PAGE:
That was it. She had enough for the time being. Ever since the management had agreed to hire him for the new show, the Freakus was not as Fabulously Great as it once was.
Not that he was a bad guy, but he was all so closeted, he was imprinting it to the circus, and she wanted to breathe some different kind of air. Of course, never been a freak himself, Morgan the Mentalist wouldn’t ever come close as to understand what having been closeted your all life would mean. Being the Lobster girl of the show, she knew quite a bit about that.
It had took her awhile to know that there wasn’t anything wrong with her expression, so no one would told her how to express. Not the Mentalist of all others.
Damo, the guy who was setting up the tents had seen her leave the Freakus without a word, her little piece of luggage on her “normal” hand, while her claw-like one was tucked in a glove under her bosom. Sweet-hearted as he was, he had tried to convince her to stay, that surely there was some misunderstanding.
“Lyla, don’t be stoopid, ain’t got nothin’ fur you out there” he’d said to her.
She didn’t know how to tell him that all was good. She didn’t want to tell too much either, for Fama, his teen daughter wasn’t really loving the life at the circus either, and would easily have taken the bait to get out of there too. So she had moved saying that she would come back, “when it’s safe for kids” she’d added mysteriously.
Strange at it seemed, it was like taking a breathe of air, and yet, she couldn’t help but think over and over at how she could have changed anything in what had happened. Perhaps it was just a pretext for her to do her next step.
When Morgan first came to the show, he wasn’t in a good shape, and had begged Pat Elson to hire him. As he was kind of smart guy, he didn’t stay long in Damo’s team of workers. Pat saw his potential as a sort of empathic guy, and devised the Mentalist act with him.
He was good at cold-reading, mostly guessing at people problems; in the beginning, some of the freakus’ people would play a part with him, to amaze the audience, but it became less and less necessary, and he would do a nice job buy himself, with lots of “it wouldn’t happen to be that your mother gave the watch to you? No… not your mother… but someone close… I can feel blah blah” and then picking on the subtle hints the guy was giving off unwittingly.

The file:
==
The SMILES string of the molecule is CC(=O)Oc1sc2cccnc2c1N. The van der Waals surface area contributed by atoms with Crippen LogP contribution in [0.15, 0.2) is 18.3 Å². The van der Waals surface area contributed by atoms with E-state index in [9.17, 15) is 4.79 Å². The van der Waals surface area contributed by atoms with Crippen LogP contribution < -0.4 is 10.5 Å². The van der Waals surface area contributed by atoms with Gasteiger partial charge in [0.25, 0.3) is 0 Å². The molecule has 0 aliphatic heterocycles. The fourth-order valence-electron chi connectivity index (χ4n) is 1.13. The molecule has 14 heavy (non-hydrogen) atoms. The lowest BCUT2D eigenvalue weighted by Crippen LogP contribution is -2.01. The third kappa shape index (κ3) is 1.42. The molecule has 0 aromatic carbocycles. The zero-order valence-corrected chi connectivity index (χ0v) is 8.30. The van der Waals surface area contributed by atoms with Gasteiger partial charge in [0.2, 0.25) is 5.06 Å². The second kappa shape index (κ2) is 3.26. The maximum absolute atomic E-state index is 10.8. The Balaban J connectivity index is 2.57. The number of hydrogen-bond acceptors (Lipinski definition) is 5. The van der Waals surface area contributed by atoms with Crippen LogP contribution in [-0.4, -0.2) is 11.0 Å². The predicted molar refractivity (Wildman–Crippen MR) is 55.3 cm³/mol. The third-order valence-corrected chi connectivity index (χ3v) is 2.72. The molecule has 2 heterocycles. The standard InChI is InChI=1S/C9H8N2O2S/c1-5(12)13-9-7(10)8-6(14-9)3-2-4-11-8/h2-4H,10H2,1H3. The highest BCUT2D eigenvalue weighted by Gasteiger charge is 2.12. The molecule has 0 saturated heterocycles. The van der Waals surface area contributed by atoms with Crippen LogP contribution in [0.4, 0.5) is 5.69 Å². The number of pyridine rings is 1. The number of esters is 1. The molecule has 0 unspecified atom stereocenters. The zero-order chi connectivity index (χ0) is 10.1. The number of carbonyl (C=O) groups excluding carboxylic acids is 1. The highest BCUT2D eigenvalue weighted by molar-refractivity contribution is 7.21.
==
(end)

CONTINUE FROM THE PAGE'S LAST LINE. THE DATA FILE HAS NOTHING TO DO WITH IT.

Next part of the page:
Lately, he had started to kind of feel stuff for real. And he started to freak out. After all this time, not many people remembered Morgan as he first came to the circus, and for most he was the Outstandingly Great Mentalist. Yeah, he had been pimping up a bit his name too… Those things happen in the milieu.
But Lyla remembered. She was a girl at this time, but your work at the circus starts very early when you’re a freak.
She had seen how he gained a little confidence in himself, as long as it stayed within closed tents and half-lit veils. He was truly a master of illusion games, and he didn’t want people to see him differently than the way he was presenting himself. He’d first tried his little games of séances with some close trusty friends, and Lyla had been quite encouraging; he deserved to blossom his potential; no one deserved to be maintained at a place where you can’t reach your highest.
A few days before, Lyla had had the pleasure of seeing Jenny, who’d been snake charmer many years ago, and had quit to become a singer in a bar: “tired me to travel so much, ya see” she’d said to Lyla “Now my life ain’t so complicated”.
Then Jenny had then asked about the guys she’d known in the freakus, first of all was Morgan the Mentalist. “How’s that old fart of Morgy?” she’d asked with a giggle “still scamming around?”
Lyla had said innocently that he’d been practicing doing it more genuinely, even to some success with local peasants in a few séances. Jenny had greeted the news with a cheer. “Wonderful, hey!”
The next day, Lyla had had the Mentalist erupt in the caravan she shared with Zarafina and Venus, since Twi had gone to sing too. He was looking furious and once they were out of earshot (how could there be any need of making secrets with the others, Lyla had wondered, they shared everything, even the tiny bar of soap) told her with his sweetest voice how he appreciated Jenny. Of course she wasn’t a Mentalist, but she knew when someone was beating around the bush; and she needn’t be Moses to know the bush was smelling of burning.
“I greatly appreciate Jenny, but I’d love to choose when I disclose my information to her” that’s what he said. At first, she’d thought, well, why the theatrics? Cool for you guy, peace off now. Then she slowly understood that he wanted to tell her to shut her mouth. How could she know what part to shut and which to tell? She hadn’t done anything wrong did she? Why was he having the same tone than the frigging priests with their sermons telling that you’re sinful, and when you’ve got a crooked arm, it’s because you’re born evil and such guilt shit.”
Well, she didn’t want to stay in a position where she had to figure out which of his sharing was a real sharing or was not. So she better bugger off, take some fresh air.
She thought how she loved to hear the radio, and her lifelong dream was to work there, in a place where people would hear her before judging from her appearance… Maybe she would thank Morgy in the future for giving her the last excuse to do what she wanted.